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UK organisations reel under ransomware and DDoS surge - didn't they see it coming?

John E Dunn | Feb. 5, 2016
For a tantalising moment it felt as if the ransomware attack on Lincolnshire Council might go down in history as one of the most serious cyberattacks ever recorded in the UK.

The end result of this is that while ransom and DDoS cyberattacks are bound to increase these are now becoming successful enough to cause real bother. On one end of the scale is Lincolnshire Council's week of downtime after a single PC was infected with ransomware exploiting an unpatched flaw. At the other is global bank HSBC temporarily brought to a halt by a DDoS. What these have nothing in common in terms of size, complexity or targeting but the end result was the same - expensive downtime.

Is there an answer to this or must UK organisations simply prepare for attacks that are now inevitable? On this front there is good and bad news. Positively, global policing is starting to improve with potentially major breakthroughs in January 2015 including the UK Metropolitan Police Cyber Crime Unit (MPCCU)/Europol arrest of alleged members of the commercial DDoS world's most active group, DD4BC, in raids across the continent.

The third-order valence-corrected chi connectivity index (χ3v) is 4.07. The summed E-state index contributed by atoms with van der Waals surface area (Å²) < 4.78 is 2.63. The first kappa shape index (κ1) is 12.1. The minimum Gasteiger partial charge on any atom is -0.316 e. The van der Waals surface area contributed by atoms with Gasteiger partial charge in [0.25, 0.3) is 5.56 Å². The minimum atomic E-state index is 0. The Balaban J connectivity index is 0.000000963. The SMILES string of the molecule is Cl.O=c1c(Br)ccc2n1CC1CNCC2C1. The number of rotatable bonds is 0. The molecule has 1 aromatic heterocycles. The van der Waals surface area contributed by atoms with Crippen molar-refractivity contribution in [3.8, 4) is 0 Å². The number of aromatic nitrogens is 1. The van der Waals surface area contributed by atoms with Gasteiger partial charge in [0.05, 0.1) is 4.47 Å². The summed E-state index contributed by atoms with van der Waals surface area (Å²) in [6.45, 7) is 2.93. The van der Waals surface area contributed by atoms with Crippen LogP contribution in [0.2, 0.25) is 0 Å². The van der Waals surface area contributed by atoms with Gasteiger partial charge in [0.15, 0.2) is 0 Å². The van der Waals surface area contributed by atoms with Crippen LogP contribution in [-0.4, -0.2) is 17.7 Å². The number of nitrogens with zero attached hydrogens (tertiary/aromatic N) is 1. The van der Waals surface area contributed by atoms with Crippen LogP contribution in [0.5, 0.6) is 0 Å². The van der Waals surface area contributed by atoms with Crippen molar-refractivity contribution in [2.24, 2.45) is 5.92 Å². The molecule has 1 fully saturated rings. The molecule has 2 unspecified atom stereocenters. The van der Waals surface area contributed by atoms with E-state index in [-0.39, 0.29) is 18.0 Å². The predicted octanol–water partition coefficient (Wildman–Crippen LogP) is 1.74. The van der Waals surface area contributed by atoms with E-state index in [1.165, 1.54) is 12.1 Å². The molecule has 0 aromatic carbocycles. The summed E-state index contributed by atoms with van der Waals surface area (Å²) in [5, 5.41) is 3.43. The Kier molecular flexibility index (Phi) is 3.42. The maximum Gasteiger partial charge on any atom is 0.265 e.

That's the bad news; the Europol operation involved police action in Bosnia and Herzegovina, Austria, Australia, France, Japan, Romania, the USA and Switzerland. Clearly, what the world has come to know as DD4BC has turned into a multi-national global business operation. The days of Russian cybercriminals holed up in remote Siberian towns appear to be over. This sort of cybercrime is now everywhere.

 

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